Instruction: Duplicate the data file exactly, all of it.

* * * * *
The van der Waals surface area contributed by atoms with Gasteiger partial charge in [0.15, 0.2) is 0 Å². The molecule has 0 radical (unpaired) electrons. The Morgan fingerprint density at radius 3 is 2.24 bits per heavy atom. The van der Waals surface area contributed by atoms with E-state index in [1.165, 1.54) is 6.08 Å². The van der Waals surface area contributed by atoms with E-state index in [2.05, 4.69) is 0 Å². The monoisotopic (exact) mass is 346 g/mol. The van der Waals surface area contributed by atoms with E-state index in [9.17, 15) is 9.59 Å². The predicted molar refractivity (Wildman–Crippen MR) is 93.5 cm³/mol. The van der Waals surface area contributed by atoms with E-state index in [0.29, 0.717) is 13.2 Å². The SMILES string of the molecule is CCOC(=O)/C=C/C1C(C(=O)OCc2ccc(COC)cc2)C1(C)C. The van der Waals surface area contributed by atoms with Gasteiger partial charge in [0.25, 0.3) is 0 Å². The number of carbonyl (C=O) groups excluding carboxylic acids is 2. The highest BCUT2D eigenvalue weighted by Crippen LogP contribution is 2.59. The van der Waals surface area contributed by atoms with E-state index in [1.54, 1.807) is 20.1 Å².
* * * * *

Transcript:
The van der Waals surface area contributed by atoms with Gasteiger partial charge in [0.15, 0.2) is 0 Å². The molecule has 0 radical (unpaired) electrons. The Morgan fingerprint density at radius 3 is 2.24 bits per heavy atom. The van der Waals surface area contributed by atoms with E-state index in [1.165, 1.54) is 6.08 Å². The van der Waals surface area contributed by atoms with E-state index in [2.05, 4.69) is 0 Å². The monoisotopic (exact) mass is 346 g/mol. The van der Waals surface area contributed by atoms with E-state index in [9.17, 15) is 9.59 Å². The predicted molar refractivity (Wildman–Crippen MR) is 93.5 cm³/mol. The van der Waals surface area contributed by atoms with E-state index in [0.29, 0.717) is 13.2 Å². The SMILES string of the molecule is CCOC(=O)/C=C/C1C(C(=O)OCc2ccc(COC)cc2)C1(C)C. The van der Waals surface area contributed by atoms with Gasteiger partial charge in [0.25, 0.3) is 0 Å². The number of carbonyl (C=O) groups excluding carboxylic acids is 2. The highest BCUT2D eigenvalue weighted by Crippen LogP contribution is 2.59. The van der Waals surface area contributed by atoms with E-state index in [1.54, 1.807) is 20.1 Å².